Detroit — Mozart’s allegorical opera The Magic Flute is often neatly categorized as a struggle between good and evil or a symbolic contrast between darkness and light.
But things aren’t quite so pat. If Sarastro is supposed to embody goodness and light, why does he have slaves in his service? And the Queen of the Night is often blanketly dismissed as wicked. Yes, she’s on a power trip, but when she vents her anger, it’s largely because Sarastros’ forces kidnapped her daughter Pamina. What mother wouldn’t be upset?
And the Queen’s Three Ladies rescue the opera’s hero, Tamino, from a serpent, so they can’t be all that bad, either.
But with a few exceptions, Michigan Opera Theatre’s (MOT) production of The Magic Flute, which opened Saturday night at the Detroit Opera House, doesn’t plumb the opera’s subtleties or explore the nuances in character. It’s an attractive production, with enchanting sets and costumes borrowed from the Lyric Opera of Chicago. It looks and feels much like a fairy tale, which it is in part, but the opera is more complex than that.
There are bright spots, though, chief among them South Korean soprano So Young Park, a last-minute substitute for an ailing Christina Poulitsi, who was scheduled to have sung the Queen of the Night.
Not only was Park’s singing on the mark, she invested her portrayal with emotional intensity. In her first aria one could sense her heartbreak at her daughter’s absence. And in her second aria of vengeance, her fury was unleashed with the force of a Category 5 hurricane.
The Queen of the Night doesn’t have much stage time, but Mozart wrote for her some of the most excruciatingly difficult music that ever spilled from his pen. In her first aria, the soprano has to leap up to an exposed high F, and she has no time to warm up.
But then come the real fireworks in the second aria, in which she has to sing several staccato high C’s, then ascend to high Fs. It’s easy to fall off the tightrope performing such dazzling vocal acrobatics, but Park didn’t lose her balance. If a Queen of the Night is a little shy of the target on the F’s, it’s often forgivable. However, Park nailed her top notes with the accuracy of an eagle-eyed archer.
The young soprano was drenched with a shower of well-deserved bravos at her curtain call.
Also making their MOT debuts were tenor Joshua Dennis as Tamino and Sylvia Schwartz as Pamina, who went through their paces well but rather woodenly. One simply didn’t get the sense that this couple is in love; director Garnett Bruce needed to ignite a spark between the two of them. Dennis’ tenor can sound pinched at times, and Schwartz, although she has a relatively small instrument, nevertheless produced some luscious pianissimos.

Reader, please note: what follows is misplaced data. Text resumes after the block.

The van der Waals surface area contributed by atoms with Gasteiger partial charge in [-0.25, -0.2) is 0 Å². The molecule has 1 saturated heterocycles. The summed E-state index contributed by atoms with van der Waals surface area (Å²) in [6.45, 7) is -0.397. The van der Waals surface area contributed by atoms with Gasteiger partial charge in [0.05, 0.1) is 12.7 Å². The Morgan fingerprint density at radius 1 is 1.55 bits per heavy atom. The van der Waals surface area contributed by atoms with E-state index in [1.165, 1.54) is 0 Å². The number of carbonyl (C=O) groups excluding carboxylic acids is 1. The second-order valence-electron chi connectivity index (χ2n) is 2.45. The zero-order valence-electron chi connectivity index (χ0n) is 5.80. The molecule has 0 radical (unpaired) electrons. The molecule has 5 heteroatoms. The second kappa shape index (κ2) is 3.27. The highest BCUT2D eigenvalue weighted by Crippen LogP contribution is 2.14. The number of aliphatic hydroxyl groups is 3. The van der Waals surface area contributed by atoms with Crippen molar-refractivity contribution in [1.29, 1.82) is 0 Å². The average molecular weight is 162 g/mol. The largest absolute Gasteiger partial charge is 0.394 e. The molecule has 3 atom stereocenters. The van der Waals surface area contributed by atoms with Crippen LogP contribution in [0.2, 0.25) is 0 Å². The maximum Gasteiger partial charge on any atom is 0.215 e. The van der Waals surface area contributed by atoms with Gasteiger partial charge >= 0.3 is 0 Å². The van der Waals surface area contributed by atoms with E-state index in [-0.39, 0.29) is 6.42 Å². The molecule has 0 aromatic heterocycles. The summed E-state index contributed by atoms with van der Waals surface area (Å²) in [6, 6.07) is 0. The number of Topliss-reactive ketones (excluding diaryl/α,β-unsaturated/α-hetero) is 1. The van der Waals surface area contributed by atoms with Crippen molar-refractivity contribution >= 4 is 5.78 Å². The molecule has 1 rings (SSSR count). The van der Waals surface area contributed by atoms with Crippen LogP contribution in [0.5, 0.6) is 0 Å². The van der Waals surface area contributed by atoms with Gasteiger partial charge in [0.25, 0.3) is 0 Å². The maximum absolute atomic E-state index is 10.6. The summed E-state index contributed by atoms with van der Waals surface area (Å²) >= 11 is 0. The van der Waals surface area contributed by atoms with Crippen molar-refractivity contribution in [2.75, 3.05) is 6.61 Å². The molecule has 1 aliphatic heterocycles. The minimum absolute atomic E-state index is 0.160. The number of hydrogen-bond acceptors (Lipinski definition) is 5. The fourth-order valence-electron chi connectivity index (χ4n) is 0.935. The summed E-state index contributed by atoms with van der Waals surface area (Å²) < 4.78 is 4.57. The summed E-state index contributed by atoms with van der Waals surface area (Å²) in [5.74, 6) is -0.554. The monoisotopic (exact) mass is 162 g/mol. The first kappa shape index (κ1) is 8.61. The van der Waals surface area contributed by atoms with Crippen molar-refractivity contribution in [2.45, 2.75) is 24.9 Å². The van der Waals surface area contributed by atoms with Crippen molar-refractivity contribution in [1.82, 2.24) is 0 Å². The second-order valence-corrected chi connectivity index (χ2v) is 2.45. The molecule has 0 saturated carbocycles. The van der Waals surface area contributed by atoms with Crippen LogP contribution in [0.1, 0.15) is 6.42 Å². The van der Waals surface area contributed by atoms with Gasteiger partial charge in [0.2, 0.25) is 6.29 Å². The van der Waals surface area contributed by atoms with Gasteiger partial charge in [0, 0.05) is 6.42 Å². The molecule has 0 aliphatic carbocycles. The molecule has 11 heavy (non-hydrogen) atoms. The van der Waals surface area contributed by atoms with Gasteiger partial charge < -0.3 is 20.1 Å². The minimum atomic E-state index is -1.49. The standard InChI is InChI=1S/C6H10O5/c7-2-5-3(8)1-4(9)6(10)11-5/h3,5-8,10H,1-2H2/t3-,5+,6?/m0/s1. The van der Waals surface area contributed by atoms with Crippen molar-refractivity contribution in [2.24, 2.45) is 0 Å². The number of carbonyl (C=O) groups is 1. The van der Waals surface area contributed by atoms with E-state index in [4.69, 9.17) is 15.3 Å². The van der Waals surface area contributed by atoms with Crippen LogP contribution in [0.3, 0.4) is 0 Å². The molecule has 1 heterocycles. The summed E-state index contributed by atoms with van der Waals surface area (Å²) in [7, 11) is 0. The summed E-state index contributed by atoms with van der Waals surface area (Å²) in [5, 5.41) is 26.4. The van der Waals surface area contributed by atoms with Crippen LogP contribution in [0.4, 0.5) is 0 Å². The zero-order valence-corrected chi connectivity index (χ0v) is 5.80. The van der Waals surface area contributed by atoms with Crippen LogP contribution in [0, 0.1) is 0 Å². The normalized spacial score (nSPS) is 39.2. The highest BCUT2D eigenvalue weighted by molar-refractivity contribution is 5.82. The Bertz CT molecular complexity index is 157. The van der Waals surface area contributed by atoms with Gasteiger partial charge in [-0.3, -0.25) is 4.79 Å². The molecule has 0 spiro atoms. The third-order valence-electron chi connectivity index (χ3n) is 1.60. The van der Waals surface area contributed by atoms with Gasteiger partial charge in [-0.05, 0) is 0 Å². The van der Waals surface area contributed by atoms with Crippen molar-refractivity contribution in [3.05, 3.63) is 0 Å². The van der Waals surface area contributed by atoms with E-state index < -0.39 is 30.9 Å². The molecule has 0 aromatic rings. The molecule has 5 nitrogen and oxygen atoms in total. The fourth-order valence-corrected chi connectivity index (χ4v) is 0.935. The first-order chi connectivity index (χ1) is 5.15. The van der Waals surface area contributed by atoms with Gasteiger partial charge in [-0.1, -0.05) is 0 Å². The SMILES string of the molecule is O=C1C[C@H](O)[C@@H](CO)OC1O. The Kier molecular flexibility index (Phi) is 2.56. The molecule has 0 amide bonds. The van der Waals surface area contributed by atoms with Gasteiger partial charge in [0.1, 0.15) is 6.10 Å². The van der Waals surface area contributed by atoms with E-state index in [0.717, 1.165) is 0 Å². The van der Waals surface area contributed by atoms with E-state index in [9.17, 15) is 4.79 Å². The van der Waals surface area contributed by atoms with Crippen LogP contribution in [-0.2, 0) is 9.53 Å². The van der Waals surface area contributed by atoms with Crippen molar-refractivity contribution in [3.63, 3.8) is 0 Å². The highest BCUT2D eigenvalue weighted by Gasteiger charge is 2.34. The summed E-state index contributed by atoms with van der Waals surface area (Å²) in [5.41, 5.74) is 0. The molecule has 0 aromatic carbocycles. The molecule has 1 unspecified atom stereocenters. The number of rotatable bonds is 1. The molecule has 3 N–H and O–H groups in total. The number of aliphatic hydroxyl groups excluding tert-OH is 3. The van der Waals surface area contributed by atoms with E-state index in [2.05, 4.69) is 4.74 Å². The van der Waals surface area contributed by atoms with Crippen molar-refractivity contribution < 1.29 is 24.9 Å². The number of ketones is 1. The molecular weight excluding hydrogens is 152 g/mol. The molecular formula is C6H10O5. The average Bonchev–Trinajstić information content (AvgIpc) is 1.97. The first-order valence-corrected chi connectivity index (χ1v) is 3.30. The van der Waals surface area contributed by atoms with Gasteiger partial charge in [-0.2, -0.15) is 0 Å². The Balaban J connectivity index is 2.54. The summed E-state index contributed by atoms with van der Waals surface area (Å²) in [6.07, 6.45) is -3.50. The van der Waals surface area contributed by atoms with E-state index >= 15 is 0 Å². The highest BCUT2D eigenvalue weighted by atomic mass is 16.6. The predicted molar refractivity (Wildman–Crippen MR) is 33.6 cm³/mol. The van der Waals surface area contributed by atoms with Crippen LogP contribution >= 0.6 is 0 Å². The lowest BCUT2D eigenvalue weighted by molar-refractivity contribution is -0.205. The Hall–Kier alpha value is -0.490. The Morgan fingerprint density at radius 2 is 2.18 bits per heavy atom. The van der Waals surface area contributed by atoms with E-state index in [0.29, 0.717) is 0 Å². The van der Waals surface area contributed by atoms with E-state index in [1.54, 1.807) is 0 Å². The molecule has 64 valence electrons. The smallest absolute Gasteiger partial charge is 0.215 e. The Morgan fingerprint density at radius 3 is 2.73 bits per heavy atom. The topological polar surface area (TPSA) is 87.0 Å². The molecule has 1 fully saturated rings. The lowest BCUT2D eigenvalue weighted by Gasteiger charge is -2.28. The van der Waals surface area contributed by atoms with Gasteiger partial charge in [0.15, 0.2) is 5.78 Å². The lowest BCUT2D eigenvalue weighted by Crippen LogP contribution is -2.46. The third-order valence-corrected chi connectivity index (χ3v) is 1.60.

Bass Jordan Bisch also made his MOT debut as Sarastro. Some of his notes are lower than a snake’s belly, but Bisch had a tendency to push down on his diaphragm to produce them.
As the ditzy bird catcher Papageno, Canadian bass-baritone was lively and possessed a good comic sense. No one else but Mozart could mix the sublime and the silly with such deftness. In her brief appearance as Papagena, soprano and Grosse Pointe native Angela Theis was charming.
The Three Ladies — Jessica Dold, Diane Schoff and Raehann Bryce-Davis — performed with vocal and dramatic unity. The Three Spirits — Melody Balos, Ryan Blankenburg and Noah Trudeau — sang with admirable tonal purity.
Conductor James Meena led the MOT orchestra competently, but one wished for a bit more vitality.
The Magic Flute is a singspiel, which means the dialogue is spoken, not sung. This production is performed entirely in English, but a nice compromise would have been to have the spoken parts in English and the arias sung in their original German, because much of the English translation was stilted and lacked elegance.
MOT’s ‘The Magic Flute’
■Detroit Opera House, 1526 Broadway, downtown Detroit
■Repeats May 18, 21 and 22
■Tickets: $29-$149. 313-237-7464
■For information: michiganopera.org